One blog post, podcast, or other approved contribution to website (500 words or equivalent): 10%
Feedback Students will receive feedback on their coursework, and will have the opportunity to discuss that feedback further with the Course Organiser during their published office hours for this course or by appointment.
No Exam Information
Learning Outcomes
On completion of this course, the student will be able to:
  1. Demonstrate in essay and website contribution a detailed and critical command of the body of knowledge relating to the history of slavery and its relationship to Scotland.
  2. Demonstrate in research proposal, essay, and website contribution an ability to analyse and reflect critically upon relevant scholarship concerning the history of slavery and its relationship to Scotland.
  3. Demonstrate in research proposal, essay and website contribution the ability to define and research an original historical problem, and to work autonomously towards this goal.
  4. Demonstrate the ability to develop and sustain original scholarly arguments in oral and written form in seminars discussions, conference presentation and contribution to website.
  5. Demonstrate through seminar participation, the construction of a team website and participation in the conference the ability to collaborate with others, to evaluate the work of others, originality and independence of mind and initiative; intellectual integrity and maturity.
Reading List
Stephen Mullen and Simon Newman, 'Slavery, Abolition and the University of Glasgow: Report and Recommendations of the University of Glasgow History of Slavery Steering Committee' (Glasgow University, 2018),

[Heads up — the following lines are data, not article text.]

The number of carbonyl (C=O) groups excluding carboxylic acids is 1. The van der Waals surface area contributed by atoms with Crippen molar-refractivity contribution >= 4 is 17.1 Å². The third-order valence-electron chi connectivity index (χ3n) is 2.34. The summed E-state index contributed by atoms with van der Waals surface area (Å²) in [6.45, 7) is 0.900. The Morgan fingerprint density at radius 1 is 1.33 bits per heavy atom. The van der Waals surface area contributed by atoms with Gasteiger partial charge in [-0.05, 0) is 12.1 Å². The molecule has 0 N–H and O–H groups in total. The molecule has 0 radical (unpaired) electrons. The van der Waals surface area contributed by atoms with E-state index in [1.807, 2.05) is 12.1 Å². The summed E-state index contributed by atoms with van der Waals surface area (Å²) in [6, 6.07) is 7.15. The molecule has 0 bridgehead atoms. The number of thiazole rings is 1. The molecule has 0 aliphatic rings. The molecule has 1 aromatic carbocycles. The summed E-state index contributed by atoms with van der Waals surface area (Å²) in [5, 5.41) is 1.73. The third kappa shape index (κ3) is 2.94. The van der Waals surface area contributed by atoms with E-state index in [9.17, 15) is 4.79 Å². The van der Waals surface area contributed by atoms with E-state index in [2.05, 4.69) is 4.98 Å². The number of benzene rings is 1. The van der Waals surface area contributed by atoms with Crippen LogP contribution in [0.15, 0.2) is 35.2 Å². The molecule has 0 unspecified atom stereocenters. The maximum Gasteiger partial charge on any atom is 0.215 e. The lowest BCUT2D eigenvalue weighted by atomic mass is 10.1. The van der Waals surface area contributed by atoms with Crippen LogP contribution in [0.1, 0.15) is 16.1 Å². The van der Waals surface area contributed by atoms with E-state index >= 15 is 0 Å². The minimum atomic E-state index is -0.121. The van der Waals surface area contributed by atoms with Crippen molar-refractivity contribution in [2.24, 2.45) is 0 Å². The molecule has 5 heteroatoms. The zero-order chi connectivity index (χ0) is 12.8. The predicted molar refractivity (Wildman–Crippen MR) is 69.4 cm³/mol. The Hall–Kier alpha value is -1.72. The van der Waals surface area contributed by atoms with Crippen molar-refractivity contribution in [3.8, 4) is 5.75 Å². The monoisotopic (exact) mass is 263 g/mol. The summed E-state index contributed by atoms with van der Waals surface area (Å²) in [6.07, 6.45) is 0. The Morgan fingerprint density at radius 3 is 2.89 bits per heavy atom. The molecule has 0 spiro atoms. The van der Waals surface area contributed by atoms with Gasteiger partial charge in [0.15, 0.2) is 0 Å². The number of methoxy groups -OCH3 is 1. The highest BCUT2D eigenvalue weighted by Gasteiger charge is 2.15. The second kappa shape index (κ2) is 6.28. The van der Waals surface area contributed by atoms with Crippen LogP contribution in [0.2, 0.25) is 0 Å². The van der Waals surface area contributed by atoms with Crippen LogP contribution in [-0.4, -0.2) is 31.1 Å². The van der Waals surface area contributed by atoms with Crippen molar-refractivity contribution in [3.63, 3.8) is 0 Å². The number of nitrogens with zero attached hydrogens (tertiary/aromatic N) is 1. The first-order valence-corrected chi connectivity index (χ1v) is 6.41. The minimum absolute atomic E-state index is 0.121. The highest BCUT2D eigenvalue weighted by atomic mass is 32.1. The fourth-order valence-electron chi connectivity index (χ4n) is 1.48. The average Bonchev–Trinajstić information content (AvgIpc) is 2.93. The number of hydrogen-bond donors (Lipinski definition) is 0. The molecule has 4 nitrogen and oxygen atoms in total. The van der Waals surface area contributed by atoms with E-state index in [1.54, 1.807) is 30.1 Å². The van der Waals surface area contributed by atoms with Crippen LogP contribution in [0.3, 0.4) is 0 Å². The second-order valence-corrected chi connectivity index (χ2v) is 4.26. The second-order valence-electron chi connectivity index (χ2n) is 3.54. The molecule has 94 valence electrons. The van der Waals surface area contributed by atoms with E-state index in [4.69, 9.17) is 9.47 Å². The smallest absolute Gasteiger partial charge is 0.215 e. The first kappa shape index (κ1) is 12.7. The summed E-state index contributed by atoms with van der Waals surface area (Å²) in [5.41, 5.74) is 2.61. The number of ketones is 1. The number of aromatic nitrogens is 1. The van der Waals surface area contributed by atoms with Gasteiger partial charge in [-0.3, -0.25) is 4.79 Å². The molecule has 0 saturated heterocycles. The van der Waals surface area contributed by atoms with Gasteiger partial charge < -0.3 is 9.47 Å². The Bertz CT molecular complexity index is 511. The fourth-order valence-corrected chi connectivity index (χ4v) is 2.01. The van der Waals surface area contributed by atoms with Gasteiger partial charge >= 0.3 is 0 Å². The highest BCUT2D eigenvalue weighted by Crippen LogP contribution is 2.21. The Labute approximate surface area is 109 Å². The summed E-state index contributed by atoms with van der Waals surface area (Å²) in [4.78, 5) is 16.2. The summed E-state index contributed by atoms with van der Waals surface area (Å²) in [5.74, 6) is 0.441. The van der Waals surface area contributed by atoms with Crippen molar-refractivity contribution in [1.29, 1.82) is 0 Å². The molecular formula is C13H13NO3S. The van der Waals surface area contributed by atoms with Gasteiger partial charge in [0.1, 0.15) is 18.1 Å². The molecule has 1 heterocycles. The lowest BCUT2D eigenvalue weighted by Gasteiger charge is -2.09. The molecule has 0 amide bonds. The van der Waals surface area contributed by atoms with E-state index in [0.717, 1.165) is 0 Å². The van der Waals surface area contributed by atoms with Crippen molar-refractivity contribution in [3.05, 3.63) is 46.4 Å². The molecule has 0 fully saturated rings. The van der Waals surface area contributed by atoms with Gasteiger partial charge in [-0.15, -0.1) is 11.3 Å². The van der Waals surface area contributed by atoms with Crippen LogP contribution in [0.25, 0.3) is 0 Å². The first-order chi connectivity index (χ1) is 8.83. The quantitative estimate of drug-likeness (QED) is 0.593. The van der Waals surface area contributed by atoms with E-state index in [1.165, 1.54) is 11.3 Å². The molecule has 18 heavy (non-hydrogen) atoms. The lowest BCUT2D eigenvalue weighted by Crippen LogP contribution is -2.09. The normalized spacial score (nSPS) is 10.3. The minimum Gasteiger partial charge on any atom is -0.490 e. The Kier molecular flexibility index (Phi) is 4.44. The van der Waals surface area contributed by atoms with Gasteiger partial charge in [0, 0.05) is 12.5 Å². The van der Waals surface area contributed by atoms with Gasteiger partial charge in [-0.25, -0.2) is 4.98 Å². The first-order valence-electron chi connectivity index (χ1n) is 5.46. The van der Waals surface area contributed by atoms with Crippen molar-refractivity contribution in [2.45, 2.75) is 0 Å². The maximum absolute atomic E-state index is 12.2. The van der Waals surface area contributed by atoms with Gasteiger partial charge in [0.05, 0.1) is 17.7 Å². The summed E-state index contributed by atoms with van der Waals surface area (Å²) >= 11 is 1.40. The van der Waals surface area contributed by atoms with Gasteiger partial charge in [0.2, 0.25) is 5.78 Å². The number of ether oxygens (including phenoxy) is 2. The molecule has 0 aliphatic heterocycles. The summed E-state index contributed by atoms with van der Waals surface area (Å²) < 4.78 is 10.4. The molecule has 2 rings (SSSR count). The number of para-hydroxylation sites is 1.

The Georgetown Slavery Archive,

The Princeton & Slavery Project,

University of North Carolina, 'Slavery and the Making of the University',

University of Virginia, President's Commission on Slavery and the University, website and report

Tom Devine, ed., Recovering Scotland's Slavery Past: The Caribbean Connection (Edinburgh: Edinburgh University Press, 2015)

Finlay McKichan, Lord Seaforth: Highland Landowner, Caribbean Governor (Edinburgh: Edinburgh University Press, 2018)

Stephen Mullen, It Wisnae Us: The Truth about Glasgow and Slavery (Edinburgh: Royal Incorporation of Architects in Scotland, 2009)

Silvia Sebastiani, The Scottish Enlightenment: Race, Gender, and the Limits of Progress (Basingstoke: Palgrave Macmillan, 2013)

Iain Whyte, Scotland and the Abolition of Black Slavery (Edinburgh: Edinburgh University Press, 2006)

James Oliver Horton and Lois E. Horton, Slavery and Public History: The Tough Stuff of American Memory (Chapel Hill: University of North Carolina Press, 2009)

Alfred L. Brophy, University, Court, and Slave: Proslavery Academic Thought and Southern Jurisprudence, 1831-1861 (Oxford: Oxford University Press, 2016).
Additional Information
Graduate Attributes and Skills Not entered
KeywordsNot entered
Course organiserProf Diana Paton
Tel: (0131 6)50 4578
Course secretaryMs Cristina Roman
Tel: (0131 6)50 4577